Total unemployed to reach 1980s levels without new state support, Labor says | Society

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Unemployment in Britain could reach levels not seen since the 1980s, unless ministers increase support for businesses in trouble because of the foreclosure, Labor Party warns today as major parties fight to save the economy from the wreckage of the Covid-19 crisis.New analysis of the House of Commons library shows that up to one million people could be added to the current total of 2.8 million unemployed workers, unless additional support is provided starting in August. Unemployment in the UK peaked at 3.3 million in 1984 under Margaret Thatcher.

As Prime Minister prepares to announce on Tuesday his intention to “build, build, build” new homes, hospitals, schools, roads and rail projects on a very fast-track schedule, the Labor party says the need the most urgent is to protect existing jobs in sectors that do not have a reopening date. These include nightclubs, casinos, indoor gyms, swimming pools, fitness and dance studios, bowling alleys, indoor play areas, conference centers, beauty and tanning salons, and nail bars.

Under current Treasury plans, employers will be required from August to contribute to the leave scheme – under which the state currently covers 80% of wages up to a ceiling of £ 2,500, as well as employers’ national insurance contributions and retirement contributions. This will be the case even if they have not been allowed to reopen.

The government has said it will end the program completely in November, creating a potential cliff edge for many businesses struggling to break even.

Unions are demanding that areas that remain fully or partially closed be exempt from paying employer contributions at least until they recover well. This would encourage companies to keep workers in their books rather than fire them.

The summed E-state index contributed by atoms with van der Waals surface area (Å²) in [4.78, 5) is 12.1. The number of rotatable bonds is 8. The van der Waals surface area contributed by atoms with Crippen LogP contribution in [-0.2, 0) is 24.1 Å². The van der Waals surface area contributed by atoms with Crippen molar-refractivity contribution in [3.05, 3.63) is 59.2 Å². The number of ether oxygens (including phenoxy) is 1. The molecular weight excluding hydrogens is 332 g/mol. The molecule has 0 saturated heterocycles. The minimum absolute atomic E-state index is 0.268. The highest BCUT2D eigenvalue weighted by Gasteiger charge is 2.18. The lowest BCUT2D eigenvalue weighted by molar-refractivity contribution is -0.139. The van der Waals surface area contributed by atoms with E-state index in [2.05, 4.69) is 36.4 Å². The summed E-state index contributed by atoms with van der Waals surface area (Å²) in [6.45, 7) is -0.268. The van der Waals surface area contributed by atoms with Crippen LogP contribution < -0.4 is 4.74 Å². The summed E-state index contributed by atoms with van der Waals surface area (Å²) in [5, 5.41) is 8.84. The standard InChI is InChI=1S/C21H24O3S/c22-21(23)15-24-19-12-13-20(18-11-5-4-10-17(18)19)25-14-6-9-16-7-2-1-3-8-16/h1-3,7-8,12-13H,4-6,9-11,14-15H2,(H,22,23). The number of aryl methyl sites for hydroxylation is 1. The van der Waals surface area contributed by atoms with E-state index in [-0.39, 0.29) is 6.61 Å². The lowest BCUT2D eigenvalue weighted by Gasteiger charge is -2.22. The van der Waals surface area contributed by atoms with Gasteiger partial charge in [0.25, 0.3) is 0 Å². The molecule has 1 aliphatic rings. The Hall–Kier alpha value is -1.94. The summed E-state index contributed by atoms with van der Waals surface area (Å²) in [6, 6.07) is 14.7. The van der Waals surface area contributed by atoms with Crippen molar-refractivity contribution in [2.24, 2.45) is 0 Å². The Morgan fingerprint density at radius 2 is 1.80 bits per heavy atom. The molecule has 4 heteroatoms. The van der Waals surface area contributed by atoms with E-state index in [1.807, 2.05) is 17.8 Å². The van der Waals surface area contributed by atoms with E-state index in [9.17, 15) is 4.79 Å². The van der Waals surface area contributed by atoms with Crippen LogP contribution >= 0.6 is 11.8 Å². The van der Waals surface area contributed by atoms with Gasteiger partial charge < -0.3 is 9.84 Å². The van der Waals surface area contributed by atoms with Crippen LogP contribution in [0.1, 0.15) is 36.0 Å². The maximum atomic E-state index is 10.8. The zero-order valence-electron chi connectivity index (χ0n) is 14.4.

Shadow Affairs Secretary Ed Miliband told Observer that the focus should be on “jobs, jobs, jobs” with a return-to-work budget as soon as possible and flexible targeted support for at-risk businesses, as happens in other countries like the New Zealand.

“The scale of the economic emergency we face is enormous. But the government is removing the carpet from companies underemploying a million people by demanding that they start paying the cost of permission when they don’t even know when they can reopen, “he said.

“The government’s approach will jeopardize jobs, businesses and livelihoods, which will impose costs on all of us. Failure to act to protect jobs now will only add to the burdens we face in terms of higher benefit payments, lost tax revenue and a smaller economy, “said Miliband.







The Prime Minister is about to announce a program to build new homes, hospitals, schools, and road and rail projects. Photography: Joe Giddens / PA

Write in the Observer, former Labor Prime Minister and Chancellor Gordon Brown delivers a stifling critique of the government’s economic response to Covid-19, accusing him of “procrastinating and delaying” and betraying those who need it most. Calling for a July budget, he says “its main objective” should be “support and, if necessary, recapitalization of viable British businesses and the prevention of mass unemployment”.

“An employment budget should include tax credits for those limited to short-term work, retraining subsidies for those forced to relocate, and the rapid implementation of a comprehensive employment program , work experience and training for a new generation of leavers and graduates facing an unprecedented fall in youth unemployment, ”writes Brown.

Instead, the Treasury – panicked by the likely magnitude of debt and deficit and now politically micromanaged from # 10 – appears to be virtually frozen. Having acted as the generous economic dove of the spring, he is now, sadly, poised to become the tax hawk of the fall. “

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